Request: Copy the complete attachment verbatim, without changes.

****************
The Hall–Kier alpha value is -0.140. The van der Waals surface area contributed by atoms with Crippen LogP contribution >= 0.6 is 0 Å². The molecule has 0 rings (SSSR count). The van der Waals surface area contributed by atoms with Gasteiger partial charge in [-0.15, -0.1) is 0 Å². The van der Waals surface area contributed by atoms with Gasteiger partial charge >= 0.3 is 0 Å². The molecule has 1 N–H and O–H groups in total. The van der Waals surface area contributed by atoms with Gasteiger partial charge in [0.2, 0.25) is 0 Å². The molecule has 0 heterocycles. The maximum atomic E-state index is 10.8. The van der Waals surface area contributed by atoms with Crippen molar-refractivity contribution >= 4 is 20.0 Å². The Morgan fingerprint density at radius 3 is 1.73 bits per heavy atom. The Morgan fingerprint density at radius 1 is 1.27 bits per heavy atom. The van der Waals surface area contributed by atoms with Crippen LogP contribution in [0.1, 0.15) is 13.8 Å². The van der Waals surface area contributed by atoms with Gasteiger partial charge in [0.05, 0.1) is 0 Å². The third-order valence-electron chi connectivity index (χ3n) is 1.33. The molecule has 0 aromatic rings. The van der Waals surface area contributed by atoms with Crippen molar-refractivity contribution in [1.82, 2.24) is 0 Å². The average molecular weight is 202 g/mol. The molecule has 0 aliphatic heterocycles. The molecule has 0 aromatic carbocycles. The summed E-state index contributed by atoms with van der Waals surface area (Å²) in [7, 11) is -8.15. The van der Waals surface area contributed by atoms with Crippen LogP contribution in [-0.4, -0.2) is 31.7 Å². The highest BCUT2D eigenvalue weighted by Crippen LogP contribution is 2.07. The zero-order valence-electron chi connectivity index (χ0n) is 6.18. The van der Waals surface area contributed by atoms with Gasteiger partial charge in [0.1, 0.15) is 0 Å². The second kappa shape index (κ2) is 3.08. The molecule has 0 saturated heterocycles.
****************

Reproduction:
The Hall–Kier alpha value is -0.140. The van der Waals surface area contributed by atoms with Crippen LogP contribution >= 0.6 is 0 Å². The molecule has 0 rings (SSSR count). The van der Waals surface area contributed by atoms with Gasteiger partial charge in [-0.15, -0.1) is 0 Å². The van der Waals surface area contributed by atoms with Gasteiger partial charge >= 0.3 is 0 Å². The molecule has 1 N–H and O–H groups in total. The van der Waals surface area contributed by atoms with Gasteiger partial charge in [0.2, 0.25) is 0 Å². The molecule has 0 heterocycles. The maximum atomic E-state index is 10.8. The van der Waals surface area contributed by atoms with Crippen molar-refractivity contribution >= 4 is 20.0 Å². The Morgan fingerprint density at radius 3 is 1.73 bits per heavy atom. The Morgan fingerprint density at radius 1 is 1.27 bits per heavy atom. The van der Waals surface area contributed by atoms with Crippen LogP contribution in [0.1, 0.15) is 13.8 Å². The van der Waals surface area contributed by atoms with Gasteiger partial charge in [0.05, 0.1) is 0 Å². The third-order valence-electron chi connectivity index (χ3n) is 1.33. The molecule has 0 aromatic rings. The van der Waals surface area contributed by atoms with Crippen molar-refractivity contribution in [1.82, 2.24) is 0 Å². The average molecular weight is 202 g/mol. The molecule has 0 aliphatic heterocycles. The molecule has 0 aromatic carbocycles. The summed E-state index contributed by atoms with van der Waals surface area (Å²) in [7, 11) is -8.15. The van der Waals surface area contributed by atoms with Crippen LogP contribution in [-0.4, -0.2) is 31.7 Å². The highest BCUT2D eigenvalue weighted by Crippen LogP contribution is 2.07. The zero-order valence-electron chi connectivity index (χ0n) is 6.18. The van der Waals surface area contributed by atoms with Gasteiger partial charge in [0.1, 0.15) is 0 Å². The second kappa shape index (κ2) is 3.08. The molecule has 0 saturated heterocycles.